I should have added that she has videos for minor scales as well.

I also should have added that if you know the heptonic (7 notes) major and minor scales and a couple rules you also know the major and minor pentatonic scales as well.

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That is for sure. I learned the bass note pattern (left side of accordion with all the little buttons. One button has a concave top. That would be middle C. First thing you learn, notes from Middle C up G, D, A, E, B, F#. FROM MIDDLE C DOWN, C, F, Bb, Eb, Ab, Db, Gb… You may notice that the sequence up (ignoring (b &#) is the exact sequence in reverse.

BTW, when I was around 10 (which would be about 1951) The accordion became VERY popular. It was kinda like a piano that was small enough to strap to your chest with straps over the shoulders which would play all notes, all keys, both melody (which could be thirds, chords, fifths, etc.), and a base and chord accompaniment all in one self contained instrument much smaller and lighter than a piano.

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Hey All,

Poppo just for you. I wanted to show people still play the accordion even in rock cover songs. This band does several and I really like them. What an eclectic mix of instruments! Very cool after this song we can return to our regularly scheduled harmonica stuff.

I like the chickens too!:grin:

-Ed-

As a PS a very dear family friend passed about 6 weeks ago. He played the accordion - I remember it well as a kid

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Hey All,

Here is Gracie again doing a lesson on minor scales.

-Ed-

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Hello @Poppo and @EasyEd,
I was born in 1963 and grew up with the accordion and piano thanks to my grandmother (born in 1912). She could play well and of course I was allowed to learn something.
Yes, compared to the piano, an accordion is easy, but compared to the harp it is very, very difficult… :grin:
:older_adult: Accordion was such a big one. To this day I don’t know why she was so good at playing the piano and accordion, including reading music.
Oh memories, it was so beautiful! Recordings, also from us, were made with a monster tape recorder and a simple microphone :microphone:.
unforgettable!
Here in :de: there are regions where a lot of accordion is still played, also by young people. It’s just tradition.
Greetings from Astrid :woman_in_lotus_position:

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I find it easier to simply remember two sentences (one for major, the other minor) where the first letter of each word identifies the note. Goes clockwise.
For major notes:
Funny Carol Gets Drunk And Eats Butterflies
For minor:
Green Dragonflies Are Even Better
Hope this helps

Robert
London, :canada:

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Poopo;
I too was the victim of 7 years of accordion lesson when I was young. I didn’t know to call it a “circle of 5ths” but I had it memorized about 50 years ago when I was 12. I’ve never managed to forget it.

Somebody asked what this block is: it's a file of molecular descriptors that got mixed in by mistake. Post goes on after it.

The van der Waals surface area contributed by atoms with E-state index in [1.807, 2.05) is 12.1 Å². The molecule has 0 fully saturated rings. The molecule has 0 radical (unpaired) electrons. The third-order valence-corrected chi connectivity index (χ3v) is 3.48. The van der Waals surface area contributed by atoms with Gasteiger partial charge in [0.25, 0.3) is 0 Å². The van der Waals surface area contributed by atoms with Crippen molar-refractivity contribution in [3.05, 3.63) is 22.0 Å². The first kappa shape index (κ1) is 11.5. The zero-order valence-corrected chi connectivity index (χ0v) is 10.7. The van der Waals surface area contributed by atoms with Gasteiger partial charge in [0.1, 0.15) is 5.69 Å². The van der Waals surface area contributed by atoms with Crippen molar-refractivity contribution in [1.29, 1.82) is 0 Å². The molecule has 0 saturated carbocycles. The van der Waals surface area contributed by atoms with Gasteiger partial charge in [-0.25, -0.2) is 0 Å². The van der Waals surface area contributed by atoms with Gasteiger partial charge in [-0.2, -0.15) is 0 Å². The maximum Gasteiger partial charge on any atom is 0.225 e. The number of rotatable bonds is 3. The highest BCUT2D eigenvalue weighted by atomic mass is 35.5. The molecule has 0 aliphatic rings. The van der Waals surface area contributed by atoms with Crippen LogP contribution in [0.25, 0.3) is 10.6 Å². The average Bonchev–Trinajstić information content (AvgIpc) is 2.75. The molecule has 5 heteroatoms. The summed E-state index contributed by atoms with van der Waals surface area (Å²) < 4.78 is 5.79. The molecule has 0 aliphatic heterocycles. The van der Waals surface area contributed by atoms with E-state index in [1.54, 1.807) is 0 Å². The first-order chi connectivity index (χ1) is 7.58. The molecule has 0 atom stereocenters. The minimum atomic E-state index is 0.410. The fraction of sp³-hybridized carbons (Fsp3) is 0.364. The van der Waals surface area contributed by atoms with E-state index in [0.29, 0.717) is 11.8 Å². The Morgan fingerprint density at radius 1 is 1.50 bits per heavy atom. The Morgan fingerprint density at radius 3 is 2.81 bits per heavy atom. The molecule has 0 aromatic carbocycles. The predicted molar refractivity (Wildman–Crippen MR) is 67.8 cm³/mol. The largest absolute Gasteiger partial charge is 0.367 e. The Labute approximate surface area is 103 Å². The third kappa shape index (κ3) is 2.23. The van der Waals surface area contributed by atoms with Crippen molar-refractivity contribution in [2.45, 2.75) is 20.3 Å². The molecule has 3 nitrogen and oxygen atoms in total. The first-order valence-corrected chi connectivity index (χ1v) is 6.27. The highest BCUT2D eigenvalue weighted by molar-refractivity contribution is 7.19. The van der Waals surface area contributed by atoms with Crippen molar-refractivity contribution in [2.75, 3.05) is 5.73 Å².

I played the accordion about 12 years. I was pretty darn good. My sister played for Myron Floren’s wedding, and when his concert tour came to Denver she went backstage at halftime. Myron had someone go get her accordion out of her car and they played an “impromptu” duet of “Tiger Rag”. He hadn’t published his version, but my sis, who had absolute pitch had learned it from the record. She had written it out and I learned it too. She was also guest soloist with the Denver Symphony Orchestra. Charlie Maganti (SP?) said she was the best female organist in America. I think I was well aware that they higher note was a fifth and the ‘inside note’ was a third. I had a love of making music from the first time I could play a song. I still LOVE making music, Can’t play the Accordion or Organ any more (bad back) but I am slowly getting better on the Harp.

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ANY way that you can remember is the best way for you!

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Lots and Lots of accordions built in Germany, Hohner built most of them, I think. When I was 15 I was asked by the local ‘accordion org.’ asked me to be a judge at their yearly competition (Our studio did not belong to the org, so I was ‘neutral’. I could not believe the percentage of Hohner Accordions! I played an Accordiana, My sister and Excelsior, (both made by the same company in Italy. When my sis started recording ‘Rinx Records’ she needed to get her Accordion ‘Amped’, had to send away for about a month, so she bought a 2nd Excelsior. When it came back I inherited her Excelsior, and my little sis the Accordion. When I started college I kinda gave up the Accordion. I wish I had either one today, but I guess I couldn’t play either with my back…
Well, God Bless You Astrid, stay well!

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l agree but l simply carry it in my head.